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Recently a group of marketing directors gathered at Harbour 220 to hear from Matt Farrugia and Brodie Arnhold from Mutinex on Mixed Market Modelling (MMM).

This technology is quickly becoming a crucial tool for any marketing team and business because it removes the guesswork from marketing budget allocation.

We sat down with Matt and Brodie after the event to get the details:

The Australian Association of National Advertisers (AANA) is always looking to support its members on ways to improve the effectiveness and efficiency of media measurement. Can you elaborate on how MMM (Market Mix Modelling) can be used by advertisers to gain a more holistic view of campaign performance across different media channels?

The key difference between market mix modelling and other types of marketing measurement is its breadth and ability to link your marketing investment directly to key business outcomes such as ROI or revenue. So, for example, your MTA (Multi-touch attribution) model will only show you where prospects or customers have engaged with digital channels (leaving the role of TV or Radio for eg. unclear). Even a media mix model will only uncover the contribution of various media channels (including offline).

Market mix modelling, on the other hand, takes in a range of different data sources such as interest rates, the weather, competitor data and measures the impact of all of these things alongside marketing efforts. This gives marketers a full picture of how their marketing efforts are really performing given a range of factors that can help or hinder them.

As consumer behaviour and media consumption habits continue to evolve, what are your thoughts on how MMM needs to adapt to stay relevant and insightful for advertisers?

The great revolution in MMM in the last five years has been removing it from the realm of static powerpoints delivered via consultants to the methodology pioneered by Mutinex – SaaS based solutions – ready for marketers to use any time.

The next great leap forward is really already happening now – this is where models will become central to the way businesses function. And having a model that is accurate, granular and scalable will be key to enabling self-service and making the best decisions to power growth. Mutinex is really focussed maintaining a high quality foundational model that can learn without a lot of manual configuration whilst bringing in the right data to ensure that context is accurate.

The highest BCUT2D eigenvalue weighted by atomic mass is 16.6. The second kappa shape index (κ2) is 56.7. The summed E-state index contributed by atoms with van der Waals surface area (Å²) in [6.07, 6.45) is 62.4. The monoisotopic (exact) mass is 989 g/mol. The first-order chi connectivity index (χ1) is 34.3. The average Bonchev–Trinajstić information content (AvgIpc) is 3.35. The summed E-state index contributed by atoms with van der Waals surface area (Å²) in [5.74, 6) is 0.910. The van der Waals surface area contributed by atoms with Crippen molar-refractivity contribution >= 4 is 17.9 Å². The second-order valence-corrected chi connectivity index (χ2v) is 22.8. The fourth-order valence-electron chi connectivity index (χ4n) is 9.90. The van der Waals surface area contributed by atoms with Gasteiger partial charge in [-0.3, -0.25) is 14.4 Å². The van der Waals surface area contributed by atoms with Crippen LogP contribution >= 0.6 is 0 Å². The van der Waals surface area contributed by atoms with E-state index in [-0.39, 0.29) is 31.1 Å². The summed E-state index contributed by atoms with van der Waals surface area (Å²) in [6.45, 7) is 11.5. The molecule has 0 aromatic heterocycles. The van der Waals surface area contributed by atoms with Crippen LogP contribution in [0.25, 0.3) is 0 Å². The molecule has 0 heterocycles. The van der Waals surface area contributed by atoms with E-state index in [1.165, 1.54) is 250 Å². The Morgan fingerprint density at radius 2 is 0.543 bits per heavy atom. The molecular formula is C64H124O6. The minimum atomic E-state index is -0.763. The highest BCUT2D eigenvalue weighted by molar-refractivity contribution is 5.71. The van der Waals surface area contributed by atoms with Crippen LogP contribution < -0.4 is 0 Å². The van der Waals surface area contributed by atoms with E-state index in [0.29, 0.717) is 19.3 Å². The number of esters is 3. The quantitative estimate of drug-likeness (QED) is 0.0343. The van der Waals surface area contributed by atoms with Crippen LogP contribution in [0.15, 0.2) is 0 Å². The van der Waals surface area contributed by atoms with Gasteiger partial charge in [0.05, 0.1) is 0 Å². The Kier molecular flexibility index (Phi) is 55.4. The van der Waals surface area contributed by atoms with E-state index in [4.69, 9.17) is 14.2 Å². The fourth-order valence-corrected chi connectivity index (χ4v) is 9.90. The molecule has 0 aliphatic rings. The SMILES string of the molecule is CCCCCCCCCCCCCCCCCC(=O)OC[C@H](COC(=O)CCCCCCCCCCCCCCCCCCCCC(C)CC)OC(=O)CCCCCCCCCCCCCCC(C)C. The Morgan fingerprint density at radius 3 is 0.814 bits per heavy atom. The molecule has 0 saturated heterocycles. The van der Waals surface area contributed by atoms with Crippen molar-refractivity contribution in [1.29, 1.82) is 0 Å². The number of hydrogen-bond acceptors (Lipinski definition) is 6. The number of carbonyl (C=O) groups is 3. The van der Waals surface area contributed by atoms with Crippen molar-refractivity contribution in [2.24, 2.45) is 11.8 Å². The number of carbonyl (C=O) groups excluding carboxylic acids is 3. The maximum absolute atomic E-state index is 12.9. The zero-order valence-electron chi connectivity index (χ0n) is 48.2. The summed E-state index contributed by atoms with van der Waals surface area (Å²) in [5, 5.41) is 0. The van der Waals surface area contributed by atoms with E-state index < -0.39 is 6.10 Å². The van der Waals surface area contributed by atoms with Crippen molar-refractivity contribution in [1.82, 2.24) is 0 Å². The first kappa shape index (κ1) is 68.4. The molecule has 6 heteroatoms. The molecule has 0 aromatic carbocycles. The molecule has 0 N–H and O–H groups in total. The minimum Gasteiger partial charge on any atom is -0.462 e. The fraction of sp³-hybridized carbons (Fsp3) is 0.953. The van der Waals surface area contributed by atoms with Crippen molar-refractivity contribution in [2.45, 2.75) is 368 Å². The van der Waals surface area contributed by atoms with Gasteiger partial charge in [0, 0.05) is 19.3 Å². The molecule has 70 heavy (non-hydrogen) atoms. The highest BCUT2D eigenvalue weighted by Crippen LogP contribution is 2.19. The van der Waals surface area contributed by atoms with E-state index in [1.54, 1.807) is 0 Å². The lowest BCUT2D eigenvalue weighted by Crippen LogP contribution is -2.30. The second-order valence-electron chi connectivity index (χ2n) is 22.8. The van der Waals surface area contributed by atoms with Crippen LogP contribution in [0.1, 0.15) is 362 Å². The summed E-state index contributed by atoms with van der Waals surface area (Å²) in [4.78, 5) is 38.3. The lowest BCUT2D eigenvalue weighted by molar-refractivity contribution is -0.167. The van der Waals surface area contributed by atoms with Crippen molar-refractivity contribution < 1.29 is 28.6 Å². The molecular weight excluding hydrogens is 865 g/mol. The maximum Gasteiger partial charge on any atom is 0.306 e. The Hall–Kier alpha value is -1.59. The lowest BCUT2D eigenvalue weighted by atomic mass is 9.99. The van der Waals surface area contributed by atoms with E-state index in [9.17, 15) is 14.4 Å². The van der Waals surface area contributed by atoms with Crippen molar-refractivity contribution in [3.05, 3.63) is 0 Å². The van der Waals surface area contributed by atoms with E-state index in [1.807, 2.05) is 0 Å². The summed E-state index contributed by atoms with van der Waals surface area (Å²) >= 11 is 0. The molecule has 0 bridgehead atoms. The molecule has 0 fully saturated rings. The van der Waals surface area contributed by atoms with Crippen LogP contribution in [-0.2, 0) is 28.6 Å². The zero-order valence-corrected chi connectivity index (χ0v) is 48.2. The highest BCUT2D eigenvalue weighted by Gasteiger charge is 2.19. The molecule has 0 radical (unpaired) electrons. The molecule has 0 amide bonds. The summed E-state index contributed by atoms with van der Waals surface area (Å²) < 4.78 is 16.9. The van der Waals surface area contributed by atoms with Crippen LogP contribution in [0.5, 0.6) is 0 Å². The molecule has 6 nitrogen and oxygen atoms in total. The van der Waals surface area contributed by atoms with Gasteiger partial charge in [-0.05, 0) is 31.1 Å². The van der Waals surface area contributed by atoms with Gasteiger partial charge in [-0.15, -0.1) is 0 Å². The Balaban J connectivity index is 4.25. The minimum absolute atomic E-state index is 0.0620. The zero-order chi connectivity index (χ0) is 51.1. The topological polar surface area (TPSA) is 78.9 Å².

A key focus for AANA members is obtaining actionable insights from measurement data. Can you provide some concrete examples of how advertisers can leverage MMM data to optimize their media strategies and improve campaign ROI?

On the Mutinex GrowthOS platform, marketers can dive into a range of features that allow them to breakdown channel performance, creative performance or look at the contribution of brand equity for example. One particularly popular feature in GrowthOS is the scenario builder, which allows marketers to create, save and forecast the performance of a range of different budget investment scenarios. For more than one marketer, the scenario builder has been fundamental to maintaining and increasing marketing budget levels as we face tough economic conditions. Being able to spell out the implications of budget reductions to revenue and sales to senior leaders and particularly finance departments is very powerful.

Many advertisers utilize a variety of measurement tools beyond MMM. How can MMM be effectively integrated with other measurement solutions to provide a more comprehensive view of campaign performance?

MMM is just one part of the marketing measurement picture and essential to making good investment decisions. But most marketing teams will continue to use MTA models to try to understand which customer touchpoints are resonating in their digital journey, brand tracking to measure unprompted awareness and consideration (this data can be integrated into MMM) and other qualitative studies that might tell them more about creative.

Addressability is a growing concern for advertisers. In your view, how will MMM evolve to address the challenges and opportunities presented by a cookieless future?

Market mix modelling does not use any personally identifiable data, nor does it rely on media metrics such as reach or frequency. In that sense, MMM is a very privacy forward form of measurement and isn’t impacted by cookie decay at all.

More broadly speaking, the death of the cookie shouldn’t alarm marketers. MTA models powered by cookies have always been inaccurate and deeply skewed towards digital channels. And consumers don’t like having their data collected in this manner. In that sense, the death of the cookie is a really great opportunity to reorientate measurement around robust business data and start using solutions like market mix modelling to make better investment decisions.

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